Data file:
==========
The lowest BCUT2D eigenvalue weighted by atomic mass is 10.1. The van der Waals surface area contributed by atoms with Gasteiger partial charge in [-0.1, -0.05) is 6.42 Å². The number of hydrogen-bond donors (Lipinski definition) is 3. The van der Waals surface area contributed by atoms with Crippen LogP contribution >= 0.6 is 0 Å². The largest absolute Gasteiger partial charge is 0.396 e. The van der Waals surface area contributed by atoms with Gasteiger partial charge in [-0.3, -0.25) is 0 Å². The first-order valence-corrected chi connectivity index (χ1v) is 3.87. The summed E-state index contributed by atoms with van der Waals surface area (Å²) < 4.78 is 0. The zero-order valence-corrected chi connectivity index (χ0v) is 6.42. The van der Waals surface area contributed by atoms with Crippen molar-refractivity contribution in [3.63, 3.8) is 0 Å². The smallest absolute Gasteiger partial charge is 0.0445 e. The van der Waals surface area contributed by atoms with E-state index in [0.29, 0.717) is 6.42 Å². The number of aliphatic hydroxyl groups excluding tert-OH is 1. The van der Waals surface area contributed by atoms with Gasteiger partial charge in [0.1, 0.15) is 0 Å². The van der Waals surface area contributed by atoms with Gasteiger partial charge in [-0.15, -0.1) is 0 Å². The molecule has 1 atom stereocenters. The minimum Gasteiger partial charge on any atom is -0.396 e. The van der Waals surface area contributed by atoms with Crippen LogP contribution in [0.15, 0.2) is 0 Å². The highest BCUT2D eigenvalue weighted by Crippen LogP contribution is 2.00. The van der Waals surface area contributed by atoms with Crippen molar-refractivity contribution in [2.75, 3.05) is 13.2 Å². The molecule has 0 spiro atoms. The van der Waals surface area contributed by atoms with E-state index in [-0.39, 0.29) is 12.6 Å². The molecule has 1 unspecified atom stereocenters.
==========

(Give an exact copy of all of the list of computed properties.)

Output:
The lowest BCUT2D eigenvalue weighted by atomic mass is 10.1. The van der Waals surface area contributed by atoms with Gasteiger partial charge in [-0.1, -0.05) is 6.42 Å². The number of hydrogen-bond donors (Lipinski definition) is 3. The van der Waals surface area contributed by atoms with Crippen LogP contribution >= 0.6 is 0 Å². The largest absolute Gasteiger partial charge is 0.396 e. The van der Waals surface area contributed by atoms with Gasteiger partial charge in [-0.3, -0.25) is 0 Å². The first-order valence-corrected chi connectivity index (χ1v) is 3.87. The summed E-state index contributed by atoms with van der Waals surface area (Å²) < 4.78 is 0. The zero-order valence-corrected chi connectivity index (χ0v) is 6.42. The van der Waals surface area contributed by atoms with Crippen molar-refractivity contribution in [3.63, 3.8) is 0 Å². The smallest absolute Gasteiger partial charge is 0.0445 e. The van der Waals surface area contributed by atoms with E-state index in [0.29, 0.717) is 6.42 Å². The number of aliphatic hydroxyl groups excluding tert-OH is 1. The van der Waals surface area contributed by atoms with Gasteiger partial charge in [0.1, 0.15) is 0 Å². The van der Waals surface area contributed by atoms with Gasteiger partial charge in [-0.15, -0.1) is 0 Å². The molecule has 1 atom stereocenters. The minimum Gasteiger partial charge on any atom is -0.396 e. The van der Waals surface area contributed by atoms with Crippen LogP contribution in [0.15, 0.2) is 0 Å². The highest BCUT2D eigenvalue weighted by Crippen LogP contribution is 2.00. The van der Waals surface area contributed by atoms with Crippen molar-refractivity contribution in [2.75, 3.05) is 13.2 Å². The molecule has 0 spiro atoms. The van der Waals surface area contributed by atoms with E-state index in [-0.39, 0.29) is 12.6 Å². The molecule has 1 unspecified atom stereocenters.